The subcommittee’s previous chairman, Montana’s Steve Daines, received a waiver to join the Senate Finance Committee, becoming among the first senators to serve on Appropriations and Finance since 1944. (Oklahoma’s James Lankford was given a similar waiver.)

Other DC spots are closed. But Capitol tourism is booming
The Capitol Visitor Center is open, partial shutdown or no — and tourists are taking note

There have been more visitors to the Capitol so far this month than usual as other attractions on the National Mall are closed due to the partial government shutdown. (Photo By Bill Clark/CQ Roll Call)

Other attractions on the National Mall are locked up tight, but one tourist spot is seeing a traffic boom.

More visitors than usual have come to the Capitol so far this month, even as a partial government shutdown puts a damper on the best-laid plans of D.C. vacationers. 

Office Nameplates Go Up, Incoming Lawmakers Get Giddy
Noobs won’t have access until January

The name plates went up outside the offices of incoming House lawmakers and they're giddy about their workspaces coming together. (Photo By Tom Williams/CQ Roll Call)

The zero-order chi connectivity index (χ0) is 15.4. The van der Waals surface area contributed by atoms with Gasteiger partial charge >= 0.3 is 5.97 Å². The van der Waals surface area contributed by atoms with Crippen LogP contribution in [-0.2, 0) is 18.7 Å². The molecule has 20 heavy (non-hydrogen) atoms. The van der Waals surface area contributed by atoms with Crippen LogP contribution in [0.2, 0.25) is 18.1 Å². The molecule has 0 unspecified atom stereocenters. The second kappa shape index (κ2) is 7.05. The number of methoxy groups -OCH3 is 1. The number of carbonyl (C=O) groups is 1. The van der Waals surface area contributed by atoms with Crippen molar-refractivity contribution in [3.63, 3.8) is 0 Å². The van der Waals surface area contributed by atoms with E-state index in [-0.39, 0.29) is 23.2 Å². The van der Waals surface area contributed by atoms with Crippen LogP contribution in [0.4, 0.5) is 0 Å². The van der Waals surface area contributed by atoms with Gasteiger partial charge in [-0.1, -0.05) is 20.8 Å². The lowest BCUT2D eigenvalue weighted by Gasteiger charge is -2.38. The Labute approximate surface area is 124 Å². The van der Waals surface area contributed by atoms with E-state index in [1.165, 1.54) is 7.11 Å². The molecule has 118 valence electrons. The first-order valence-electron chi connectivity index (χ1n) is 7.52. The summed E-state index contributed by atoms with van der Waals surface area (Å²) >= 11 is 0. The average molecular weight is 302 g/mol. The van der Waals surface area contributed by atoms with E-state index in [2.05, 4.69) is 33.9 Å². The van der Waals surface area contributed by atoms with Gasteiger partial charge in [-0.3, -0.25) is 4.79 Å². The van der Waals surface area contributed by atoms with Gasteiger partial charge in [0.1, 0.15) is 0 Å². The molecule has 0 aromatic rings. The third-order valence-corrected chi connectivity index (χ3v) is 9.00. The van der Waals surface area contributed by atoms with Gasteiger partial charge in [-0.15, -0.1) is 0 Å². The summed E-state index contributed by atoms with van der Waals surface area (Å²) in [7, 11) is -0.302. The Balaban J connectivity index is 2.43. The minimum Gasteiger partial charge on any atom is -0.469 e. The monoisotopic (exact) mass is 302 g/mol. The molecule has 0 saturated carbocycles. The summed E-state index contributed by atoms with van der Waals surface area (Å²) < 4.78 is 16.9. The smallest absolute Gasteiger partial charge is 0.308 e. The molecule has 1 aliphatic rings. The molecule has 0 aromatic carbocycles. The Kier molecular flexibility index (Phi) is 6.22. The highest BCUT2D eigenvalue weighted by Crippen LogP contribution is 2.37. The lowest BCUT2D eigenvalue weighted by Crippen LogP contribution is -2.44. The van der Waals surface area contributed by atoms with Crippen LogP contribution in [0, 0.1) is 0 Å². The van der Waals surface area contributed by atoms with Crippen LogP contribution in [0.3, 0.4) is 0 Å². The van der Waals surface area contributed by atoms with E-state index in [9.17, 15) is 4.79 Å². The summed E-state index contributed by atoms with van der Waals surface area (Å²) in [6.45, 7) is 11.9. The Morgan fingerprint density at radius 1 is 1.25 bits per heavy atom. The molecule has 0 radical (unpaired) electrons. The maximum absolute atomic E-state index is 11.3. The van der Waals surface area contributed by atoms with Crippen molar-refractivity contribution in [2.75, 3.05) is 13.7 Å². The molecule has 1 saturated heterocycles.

Lawmakers admired their new digs coming together this week as Hill workers posted nameplates outside offices.

Newcomers picked their offices back during orientation and got to tour them, but they still had someone else’s name out front. This week the traditional plaques with new member’s names and districts are being installed outside their offices. And the freshman class of the 116th Congress is psyched.

Listen to the New Sing-Song Warning for Senate Subway Riders
A new disembodied voice now rings out in the Russell trains

New audio warnings have been added for riders on the Senate subway. (Photo By Bill Clark/CQ Roll Call)

There’s a new soundtrack in the Senate basement this week, with the addition of audio warnings for riders on the Russell trains.

“Stand clear, the doors are closing,” says the announcement, which follows a few musical tones. 

Russell Building Evacuated After Fire
Saturday night incident under investigation, building still closed Sunday

A fire broke out in the Russell Senate Office Building Saturday night. (Bill Clark/CQ Roll Call file photo)